Reformed Baptist anti-Catholic apologist Bishop “Dr.” [???] James White took on the issue of synergy, man’s cooperation with God, God’s free gift of grace, and faith and works in his article entitled, “An Attempted Syllogism Examined” (11-3-09). He cited Catholic philosopher Francis Beckwith, denying “that Catholicism embraces ‘works righteousness’ because justification requires human cooperation (though performed in sanctifying grace)”. White’s words will be in blue.
[H]e does not tell us why we should think that because Jesus was the God-Man this means the gospel has to be partly God’s work and partly man’s (a synergistic system). Further, in quoting the Roman Catholic position Beckwith embraces not only the concept of infusion, but that “Moved by the Holy Spirit and by charity, we can then merit for ourselves and for others the graces needed for our sanctification, for the increase of grace and charity, and for the attainment of eternal life.” Of course, only God’s grace makes it possible for this to happen, however, we are still doing the meriting and, of course, there are those who do not “cooperate” and thus lose the grace of justification, becoming enemies of God. And so the real issue of the Reformation remains the same today as it was then: it is not the NECESSITY of grace that is at dispute, it is the SUFFICIENCY of grace that is the focus of the debate. And, of course, so many of those who are non-Roman Catholics today actually agree with Rome against the Reformers on that topic, and are thusly crippled in resisting Rome’s teachings. . . .
But there is by far a more pressing reason to reject Beckwith’s syllogism: the Bible speaks directly to the issue of the fact of God’s solitary and unique role in salvation. Not only are we told that salvation is of the Lord, but that all of salvation is of the Lord, from beginning to end, and that God, and God alone, is to be glorified as a result. Consider these words:
26 For consider your calling, brethren, that there were not many wise according to the flesh, not many mighty, not many noble; 27 but God has chosen the foolish things of the world to shame the wise, and God has chosen the weak things of the world to shame the things which are strong, 28 and the base things of the world and the despised God has chosen, the things that are not, so that He may nullify the things that are, 29 so that no man may boast before God. 30 But by His doing you are in Christ Jesus, who became to us wisdom from God, and righteousness and sanctification, and redemption, 31 so that, just as it is written, “LET HIM WHO BOASTS, BOAST IN THE LORD.” (1Co 1:26-31)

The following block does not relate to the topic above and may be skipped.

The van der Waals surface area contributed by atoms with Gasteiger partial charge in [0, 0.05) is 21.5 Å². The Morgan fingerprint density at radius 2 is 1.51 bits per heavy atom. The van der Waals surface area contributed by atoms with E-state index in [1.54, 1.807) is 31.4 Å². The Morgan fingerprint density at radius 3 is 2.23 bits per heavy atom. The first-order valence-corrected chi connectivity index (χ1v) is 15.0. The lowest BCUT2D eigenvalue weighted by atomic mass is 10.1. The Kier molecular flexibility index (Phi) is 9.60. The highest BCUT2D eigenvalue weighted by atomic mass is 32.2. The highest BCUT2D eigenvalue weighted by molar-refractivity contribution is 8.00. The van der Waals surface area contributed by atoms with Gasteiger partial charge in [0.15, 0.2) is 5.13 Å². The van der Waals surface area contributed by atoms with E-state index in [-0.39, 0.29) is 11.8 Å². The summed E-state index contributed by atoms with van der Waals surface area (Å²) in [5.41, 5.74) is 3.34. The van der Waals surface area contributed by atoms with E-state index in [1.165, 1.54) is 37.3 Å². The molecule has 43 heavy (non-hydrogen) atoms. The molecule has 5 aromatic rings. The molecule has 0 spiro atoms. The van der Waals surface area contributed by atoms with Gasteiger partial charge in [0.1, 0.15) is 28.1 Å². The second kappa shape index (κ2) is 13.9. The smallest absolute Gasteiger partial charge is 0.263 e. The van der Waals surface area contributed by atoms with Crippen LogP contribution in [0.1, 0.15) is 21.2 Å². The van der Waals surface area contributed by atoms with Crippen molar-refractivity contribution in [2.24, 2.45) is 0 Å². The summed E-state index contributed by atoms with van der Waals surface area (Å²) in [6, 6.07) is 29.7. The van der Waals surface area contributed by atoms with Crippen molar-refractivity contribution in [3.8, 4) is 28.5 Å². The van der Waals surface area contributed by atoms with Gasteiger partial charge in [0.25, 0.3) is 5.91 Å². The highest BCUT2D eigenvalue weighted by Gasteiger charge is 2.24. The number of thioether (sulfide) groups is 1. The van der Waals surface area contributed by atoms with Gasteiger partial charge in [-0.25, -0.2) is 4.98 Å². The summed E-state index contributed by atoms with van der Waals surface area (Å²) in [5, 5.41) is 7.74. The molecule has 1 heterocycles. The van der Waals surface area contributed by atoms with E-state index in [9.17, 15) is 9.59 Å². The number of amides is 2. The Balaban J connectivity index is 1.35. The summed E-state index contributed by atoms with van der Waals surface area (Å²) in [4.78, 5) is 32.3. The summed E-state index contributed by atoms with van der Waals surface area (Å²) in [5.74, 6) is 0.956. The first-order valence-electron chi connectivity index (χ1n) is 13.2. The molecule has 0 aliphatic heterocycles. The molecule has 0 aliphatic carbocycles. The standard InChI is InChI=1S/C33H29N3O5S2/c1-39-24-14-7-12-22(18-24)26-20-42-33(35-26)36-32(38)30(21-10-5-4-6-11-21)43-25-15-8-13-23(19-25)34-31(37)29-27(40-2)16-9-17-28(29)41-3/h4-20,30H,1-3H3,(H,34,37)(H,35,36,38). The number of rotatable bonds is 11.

Further, the problem with Rome’s gospel can be illustrated by asking Frank Beckwith (and any other follower of Rome) the same question I asked Fr. Peter Stravinskas in 2001, a question that a truly honest Roman Catholic cannot answer as the Bible does. Dr. Beckwith, are you the blessed man of Romans 4:7-8? Are your sins imputed to you? What does your priest say when you ask him? You know the answer from Rome’s teachings, but surely you must know that Paul’s answer would be, “the blessed man is every believer in Jesus Christ.” So how do you answer this question?
Delighted to have the opportunity to interact with White’s provocative question. My answer is, yes, indeed I and any other regenerated Catholic believer, not mired in mortal sin (see 1 Jn 5:16-17), is the “blessed man” of Romans 4:7-8 (RSV, as throughout): “Blessed are those whose iniquities are forgiven, and whose sins are covered;  blessed is the man against whom the Lord will not reckon his sin.”
We can, however, lose this blessedness by means of our rebellious free will, and so those familiar with all the relevant biblical teaching on possible apostasy and the moral assurance of salvation (as opposed to some imaginary absolute assurance), agree with the Bible writers that we are in Christ and will be saved, provided that we don’t “turn back again to the weak and beggarly elemental spirits” (Gal 4:9), or “submit again to a yoke of slavery” leading to our being “severed from Christ” and “fallen away from grace” (Gal 5:1, 4), and “provided that” we “continue in the faith, stable and steadfast, not shifting from the hope of the gospel” (Col 1:23), and do not (according to what “the Spirit expressly says”) “depart from the faith by giving heed to deceitful spirits and doctrines of demons” (1 Tim 4:1), and if we have not “strayed after Satan” (1 Tim 5:15).
The apostle Paul made it clear that he himself (as in 1 Cor 9:27) had “not . . . already obtained” this salvation, and that he had to “press on” to make that happen (Phil 3:12); he would be saved unless “after preaching to others I myself should be disqualified” (1 Cor 9:27). He also wrote that we will be “children of God” and “fellow heirs with Christ, provided we suffer with him in order that we may also be glorified with him” (Rom 8:16-17).